The monomeric and polymeric colorants of this invention are prepared from an intermediate represented by the formula ##STR5## wherein R1, R2, and R5 are as previously defined and X is chloro, bromo or iodo.
The colorants of this invention may be in monomeric or polymeric form. Both forms are derived from novel intermediate compounds which also are part of this invention.
Thus, a first aspect of this invention comprises a compound chosen from those represented by the formula ##STR6## wherein X is a halo of atomic number of 17 through 53, namely chloro, bromo or iodo,
R1 and R2 independently are selected from the class of substituents consisting of hydrogen, halo having an atomic number of 9 through 53, namely, fluoro, chloro, bromo or iodo; nitro; lower alkoxy of 1 through 3 carbon atoms such as ethoxy, n-propoxy, isoproxy, or preferably methoxy; sulfonate; or lower alkyl of 1 through 3 carbons namely methyl, ethyl, or propyl; and
R5 is alkyl or alkyl sulfonate of 1 through 4 carbon atoms including, for example, methyl, ethyl, propyl, butyl methylsulfonate, ethylsulfonate, propylsulfonate and butylsulfonate. The alkylsulfonates are preferably in the form of their alkali metal (Na+, K+, etc.) salts.
The remaining three positions on the ring to which R1 and R2 are covalently bonded carry hydrogens. R1 and R2 preferably are separately attached to the ring at the 2, 4 or 6 positions. More preferably, R1 is hydrogen and R2 is at the 4 position and is selected from hydrogen, halo of atomic number 9-53 (especially chloro), alkoxy of 1-3 carbon atoms (especially methoxy), and alkyl of 1-4 carbons (especially methyl).
Most preferably R1 and R2 are both hydrogen.
The X substituent is preferably bromo while R5 is preferably propyl sulfonate or the sodium or potassium salt thereof, e.g., --CH2)3 SO3 -+ Na.
The compounds represented by formula (I) are intermediates for preparing the monomeric colorants of formula (II) or the polymeric colorants of formula (III).
Another aspect of this invention comprises a monomeric colorant chosen from those represented by the formula ##STR7## wherein R's 1, 2 & 5 are defined as set forth above, along with the preferences;
R3 is hydrogen, alkyl of 1 through 3 carbon atoms or alkyl sulfonate of 1 through 4 carbons (or the alkali metal salts), but preferably is hydrogen or methyl; and
R4 is hydrogen, alkyl of 1-4 carbon atoms or alkyl sulfonate of 1-4 carbon atoms (or the alkali metal salts).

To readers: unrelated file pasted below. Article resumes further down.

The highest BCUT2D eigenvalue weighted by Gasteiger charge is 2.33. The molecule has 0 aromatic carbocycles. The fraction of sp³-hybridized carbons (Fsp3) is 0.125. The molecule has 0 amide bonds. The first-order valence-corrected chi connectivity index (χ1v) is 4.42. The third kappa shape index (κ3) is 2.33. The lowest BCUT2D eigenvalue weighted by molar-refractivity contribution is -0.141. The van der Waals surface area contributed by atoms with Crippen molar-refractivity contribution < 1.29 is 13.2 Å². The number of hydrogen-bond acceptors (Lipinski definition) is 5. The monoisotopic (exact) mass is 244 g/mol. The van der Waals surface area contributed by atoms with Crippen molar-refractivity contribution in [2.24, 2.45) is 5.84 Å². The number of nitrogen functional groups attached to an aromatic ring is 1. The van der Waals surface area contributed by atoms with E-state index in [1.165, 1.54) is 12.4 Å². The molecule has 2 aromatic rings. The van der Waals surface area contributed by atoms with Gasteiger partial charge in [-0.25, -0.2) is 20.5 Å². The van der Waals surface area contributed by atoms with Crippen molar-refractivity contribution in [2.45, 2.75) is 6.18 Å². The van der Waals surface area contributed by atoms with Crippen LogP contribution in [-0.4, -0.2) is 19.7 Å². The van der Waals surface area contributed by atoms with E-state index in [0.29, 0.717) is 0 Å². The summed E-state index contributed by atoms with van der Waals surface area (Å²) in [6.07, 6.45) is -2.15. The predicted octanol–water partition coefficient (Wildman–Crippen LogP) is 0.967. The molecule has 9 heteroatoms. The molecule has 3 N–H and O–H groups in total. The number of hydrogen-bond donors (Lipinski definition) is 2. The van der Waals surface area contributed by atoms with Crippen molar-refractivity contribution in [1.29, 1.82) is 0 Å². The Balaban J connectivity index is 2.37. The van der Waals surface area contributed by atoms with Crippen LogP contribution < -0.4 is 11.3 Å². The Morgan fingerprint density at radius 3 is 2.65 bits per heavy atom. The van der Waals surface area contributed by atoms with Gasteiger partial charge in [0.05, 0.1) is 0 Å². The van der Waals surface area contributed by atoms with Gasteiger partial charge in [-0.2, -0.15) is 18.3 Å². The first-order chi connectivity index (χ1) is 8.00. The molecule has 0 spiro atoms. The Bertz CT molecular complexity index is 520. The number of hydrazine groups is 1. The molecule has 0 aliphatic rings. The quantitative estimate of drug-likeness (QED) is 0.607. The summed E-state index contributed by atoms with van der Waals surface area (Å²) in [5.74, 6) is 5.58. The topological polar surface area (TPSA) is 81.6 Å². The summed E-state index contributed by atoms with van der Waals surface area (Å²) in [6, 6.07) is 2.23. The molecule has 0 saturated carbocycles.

The monomeric colorants represented by formula (II) are excellent orange dyes, especially wherein R3 is hydrogen and R4 is hydrogen or alkyl, preferably methyl. The compounds wherein R3 and R4 are both hydrogen are preferred.
Surprisingly, the presence of the diverse range of other R1 and R2 substituents, varying from strongly electron withdrawing nitro groups to strongly electron donating alkoxy groups makes only minor differences in the shade of these colors. A group of preferred colors having a single nonhydrogen substituent on the nonfused ring is shown in Table I.
Table I______________________________________Substituent Ring Position______________________________________Cl 2 or 4Br 2 or 4SO3 - M+ * 4NO2 2 or 4--O--CH3 4--O--C2 H5 4--CH3 4______________________________________ *M = Na or K or the like
TABLE II__________________________________________________________________________Backbone Polymeric Color__________________________________________________________________________polyvinylamine ##STR8## n = 10 to 4000, preferably 100 to 2000 m = 0.3 to 5npolyvinylamine with acetylated residual amines ##STR9##copoly(vinylamine/ vinylsulfonate) (shown in sodium form) (other alkalinemetals will work) (amine can be 1 to 3 carbon N-alkyl amine as ##STR10##copoly(vinylamine/vinyl sulfonate) with acetylated residual ##STR11##poly N-methylvinylamine (other N-lower alkyl amines can be used as ##STR12##copoly(vinylamine/ acrylic acid) (amines can be acetylated as ##STR13##sulfonated polyvinylamine or N-methylvinylamine or the ##STR14##R = lower alkylof 1 to 3 carbonsor hydrogen(secondary alkyl andprimary amines can beacetylated)aminated poly(epichloro- hydrin) (with added sulfamates) ##STR15##aminated and acetylated poly(epichlorohydrin) ##STR16##__________________________________________________________________________ ##STR17##
Among backbones, polyvinylamine and copoly(vinylamine/vinylsulfonate), either acetylated or unacetylated, are preferred. These preferred backbones preferably have molecular weights of about 10,000 to about 200,000 Daltons and, in the case of the copolymer, an amine to sulfonate ratio of from 1:1 to 3:1. A polyvinylamine meeting this weight range has from about 200 to about 3000 units, a copolymer--from about 60 to about 1800 amine units. The choice among backbones often depends upon the degree of water solubility required of the final polymer colorant product. Polar groups such as carboxyls, phosphonates and especially sulfonates are required in the polymeric colorant to impart good water solubility properties. When the color unit itself contains sulfonates, i.e., when R1, R2 and/or R5 are sulfonates or alkyl sulfonates, it is not necessary to have these polar groups attached to the backbone as well. When the color unit does not contain sulfonate R1, R2 or R5, good water solubilities, i.e., solubility in pH 7 room temperature water of at least 1000 ppm, are achieved only when a backbone containing polar groups--such as the copolymer backbones--is employed.
The colorants of this invention may be prepared by the following exemplary methods, which are not to be construed as limiting the scope of this invention.